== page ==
Results

No clinical signs were observed in any dog during or after hIVIgG or saline infusion. However, there were significant changes over time and significant interactions between treatment group and time for concentrations of total leukocytes, TP, TAT, and CRP. Additionally, there were significant group differences for concentrations of total leukocytes and TATs.

Statistically significant decrements in platelet and leukocyte concentrations occurred with hIVIgG infusion (Fig 1). Platelet concentrations decreased only mildly, but leukopenia was more severe, occurred by 2 hours, and persisted through day 4. Differential leukocyte counts by microscopy revealed significant decreases in neutrophil and lymphocyte concentrations that were severe enough to cause neutropenia and lymphopenia in the treatment group (Fig 2). No significant changes were found in other leukocyte concentrations (data not shown).

Figure 1.

 Box plot (box representing interquartile ranges and whiskers representing minimum to maximum) of platelet concentrations (A) and total leukocyte concentrations (B) in dogs for the 1st 7 days after intravenous administration of human immunoglobulin G (hIVIgG) (1 g/kg; 10 mL/kg) over 8 hours (n=6; black box) or isotonic saline (n=6; white box). Symbols * and ‡ indicate a significant difference from baseline within each group and a significant difference between the groups at each time point, respectively. One symbol (eg, * or ‡) indicates .01 ≤P < .05, duplicate symbols indicate .001 ≤P < .01, and triplicate symbols indicate P < .001 (same in the figures below).

Figure 2.

 Box plot of neutrophil (A) and lymphocyte (B) concentrations in dogs receiving intravenous administration of human immunoglobulin G (hIVIgG) for the 1st 7 days after administration of hIVIgG. Two hundred leukocytes were differentiated by microscopic examination of Giemsa-stained blood smears. See Figure 1 for explanation of symbols.

Plasma TP concentration was significantly increased by an average of approximately 0.6 g/dL at the end of IVIgG infusion (8 hours), both in comparison with baseline and in comparison with the control group (Fig 3). A statistically significant difference between groups was also present at 2 hours. Although not statistically increased, mean TP concentration in the treatment group remained above baseline through day 7, decreasing from an 8 hours maximum of 6.3 to 5.9 g/dL on day 7, a 67% decrease toward baseline.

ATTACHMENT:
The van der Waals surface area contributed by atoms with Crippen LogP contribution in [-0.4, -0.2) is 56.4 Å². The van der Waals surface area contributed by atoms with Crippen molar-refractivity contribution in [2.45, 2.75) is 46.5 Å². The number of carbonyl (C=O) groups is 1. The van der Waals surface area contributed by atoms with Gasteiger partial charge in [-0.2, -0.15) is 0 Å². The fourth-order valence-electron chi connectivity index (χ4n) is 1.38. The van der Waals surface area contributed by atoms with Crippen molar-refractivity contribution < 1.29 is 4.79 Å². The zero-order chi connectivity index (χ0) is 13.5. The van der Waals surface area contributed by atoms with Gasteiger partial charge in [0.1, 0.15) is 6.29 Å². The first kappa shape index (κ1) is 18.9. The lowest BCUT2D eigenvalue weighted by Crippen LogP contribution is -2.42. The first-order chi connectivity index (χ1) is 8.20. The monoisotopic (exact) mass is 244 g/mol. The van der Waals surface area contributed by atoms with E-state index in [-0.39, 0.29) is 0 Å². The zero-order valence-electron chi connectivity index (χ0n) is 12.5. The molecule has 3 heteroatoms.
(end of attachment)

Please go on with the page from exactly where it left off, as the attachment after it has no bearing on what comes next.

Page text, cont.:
Figure 3.

 Box plot of plasma total protein concentration in dogs for the 1st 7 days after intravenous administration of human immunoglobulin G. Trisodium citrated plasma was used, and the data were not corrected for dilution. See Figure 1 for explanation of symbols.

Fbg concentration did not show significant changes over time or between groups (data not shown). APTT and PT were not changed in either group (data not shown). Transient and significant increases in FDP and TAT concentrations were present after hIVIgG infusion (Fig 4). All samples of the control group and pre-hIVIgG samples of the treatment group yielded negative results for FDPs (<2.5 μg/mL). In contrast, samples from dogs given hIVIgG had mild to moderate increases in FDP concentrations 2 hours after starting the infusions and through day 2. The peak FDP increase was found at 24 hours. Moderate increases in TAT occurred during the hIVIgG infusion, reaching statistical significance at 8 hours, but the change had disappeared by 24 hours.

Figure 4.

 Dot plot of fibrin/fibrinogen degradation products (A) and box plot of thrombin/antithrombin complex (B) concentration in dogs for the 1st 7 days (A) and for 2 days (B) after intravenous administration of human-immunoglobulin G, respectively. ND, not done. See Figure 1 legend for explanation of symbols.

CRP concentrations increased moderately after hIVIgG (Fig 5). The peak CRP increase was found the day after hIVIgG infusion, at which time there was a significant difference from the control group. In the treatment group, CRP concentrations were significantly increased compared with baseline from 8 hours after IVIgG infusion through day 2. Slight increases were found in the control group after saline infusion, but the changes were not statistically significant.

Figure 5.

 Box plot of plasma C-reactive protein concentration in dogs for the 1st 2 days after intravenous administration of human immunoglobulin G. Fewer time points were assessed based on preliminary studies. See Figure 1 legend for explanation of symbols.

Discussion

Although headache, fever, and chills are frequent adverse effects of hIVIgG therapy, thromboembolism has been recognized as the most serious complication of this therapy in human patients.9,10 In this study, hIVIgG decreased platelet concentrations in dogs, consistent with a previous study.6 The cause is unknown, but it might relate to accelerated consumption in association with a prothrombotic state, or to accelerated destruction related to the presence of immunoglobulin. The increased FDP and TAT concentrations in this study suggest that hIVIgG somehow stimulates coagulation and fibrinolysis in dogs. Decreased TAT and FDP clearance via competition of IgG for cellular uptake is an unlikely explanation for the increased serum concentrations given that IgG is removed via Fc receptors on leukocytes, while TAT and FDP each bind to their own distinct receptors, many of which are on hepatocytes rather than macrophages.22,23